Friday, March 19, 2010

Mary and Martha

Mary, Martha, and Lazarus were good friends with Jesus. The gospels record that he stayed with them several times during his ministry—Jesus even raised Lazarus from the dead. Mary and Martha had very different personalities, and Jesus' interactions with them show that he must have loved them both very much.

The first story about Mary and Martha features Jesus teaching a group of men in their home. Martha is being a good hostess, preparing food and serving the group. She's feeling irate because Mary isn't helping. Mary is captivated by Jesus and his message, and she's sitting with the men listening to Jesus talk. Social conventions dictate that Mary should be helping Martha serve, but when Martha mentions this to Jesus, he defends Mary's right to sit and listen with the men.

Later, Jesus is back at his friends' house after having raised Lazarus from the dead. No one else knows yet, but Jesus is about to go into Jerusalem to meet his death. Jesus, Lazarus, and his friends are having dinner. Once again, Martha is serving. But Mary is about to violate another social norm. She comes in with a pound of costly perfume worth three years' wages and bathes Jesus' feet with it. Then she lets down her hair and wipes Jesus' feet with it. This time it's Judas who criticizes Mary for wasting such an exorbitant sum on Jesus' feet, but Jesus still defends her. He says she has anointed him for his burial and that her act of love would always be remembered. What was the monetary worth of the perfume compared to the intensity of Mary's love when she used it to honor Jesus?

I have a little bit of both Martha and Mary in me. I realize that work needs to be done and that it's not always glorious or exuberant. I know that social constructs exist for a reason. But sometimes, like Mary, I just want to throw caution into the wind and do whatever my heart is moved to do. Even Mary couldn't be joyfully impulsive all the time, and I'm sure that most of the time she was right there with Martha doing pedestrian (and socially acceptable) tasks. But when she allowed herself to be free, she made a difference. Mary made history because her love was so passionate that it couldn't be contained by social rules. She was fearless and extravagant in her display of love for Christ, and I wish more than anything that I could emulate her in that.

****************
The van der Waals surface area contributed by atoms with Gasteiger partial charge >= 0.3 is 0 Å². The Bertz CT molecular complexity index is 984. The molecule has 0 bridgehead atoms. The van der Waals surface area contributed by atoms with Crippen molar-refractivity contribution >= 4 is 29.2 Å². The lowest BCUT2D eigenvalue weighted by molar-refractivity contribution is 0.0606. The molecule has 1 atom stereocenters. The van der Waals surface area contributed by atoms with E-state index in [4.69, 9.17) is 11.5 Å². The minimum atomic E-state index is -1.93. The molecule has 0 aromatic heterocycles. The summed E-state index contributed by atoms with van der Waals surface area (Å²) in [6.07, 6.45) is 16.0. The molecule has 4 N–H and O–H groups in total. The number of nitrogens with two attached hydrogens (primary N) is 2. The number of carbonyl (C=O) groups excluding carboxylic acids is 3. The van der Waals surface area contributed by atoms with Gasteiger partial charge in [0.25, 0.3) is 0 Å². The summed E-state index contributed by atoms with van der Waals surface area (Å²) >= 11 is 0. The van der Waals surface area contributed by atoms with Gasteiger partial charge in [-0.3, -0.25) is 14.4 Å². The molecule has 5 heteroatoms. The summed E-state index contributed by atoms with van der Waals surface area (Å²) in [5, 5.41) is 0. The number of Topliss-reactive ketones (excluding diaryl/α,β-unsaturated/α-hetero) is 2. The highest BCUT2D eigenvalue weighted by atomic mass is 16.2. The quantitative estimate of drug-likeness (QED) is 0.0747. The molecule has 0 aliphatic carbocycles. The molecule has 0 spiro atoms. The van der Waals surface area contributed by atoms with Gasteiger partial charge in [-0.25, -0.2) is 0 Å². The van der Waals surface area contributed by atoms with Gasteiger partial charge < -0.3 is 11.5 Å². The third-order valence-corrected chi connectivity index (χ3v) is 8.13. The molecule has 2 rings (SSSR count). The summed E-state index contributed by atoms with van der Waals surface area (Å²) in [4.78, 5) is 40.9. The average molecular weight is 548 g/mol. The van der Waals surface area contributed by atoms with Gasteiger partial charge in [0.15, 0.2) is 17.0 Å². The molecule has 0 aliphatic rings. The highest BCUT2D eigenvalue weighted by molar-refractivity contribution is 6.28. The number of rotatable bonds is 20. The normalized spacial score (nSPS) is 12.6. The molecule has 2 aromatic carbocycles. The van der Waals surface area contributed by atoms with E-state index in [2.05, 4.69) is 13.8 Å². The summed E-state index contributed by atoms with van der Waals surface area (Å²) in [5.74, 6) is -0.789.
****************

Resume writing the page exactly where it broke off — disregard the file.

I want to be like Mary, but most of the time I feel I have to be more like Martha. Work needs to be done, after all, and if not for the Marthas in this world, who would do it? But my soul yearns for the moment when I can choose to be free, like Mary, and I can break away from propriety and work and let my spirit do what it wishes. I want to love others without restraint and defy the rules that dictate how I can appropriately show my feelings. I want to give the people I love extravagant gifts. I want to love with my whole heart without fear of embarrassment or overstepping. I want to find moments  of freedom and joy and embrace them, as Mary did.

I know that most of the time I must be content to show my love through diligent service, like Martha. I just hope that when the opportunity comes along, I will choose "the better part" as Mary did. It's comforting to know that Jesus will understand and support me if I do something crazy out of love and joy. I feel afraid to fully be myself most of the time because I don't want to defy the rules, but I know that sometimes the rules are meant to be broken. When the right time comes, I will probably end up doing something that seems crazy, just like Mary did, and I hope I feel the same incredible love and joy that she must have felt when she was pouring all that expensive perfume on the feet of her beloved Lord.

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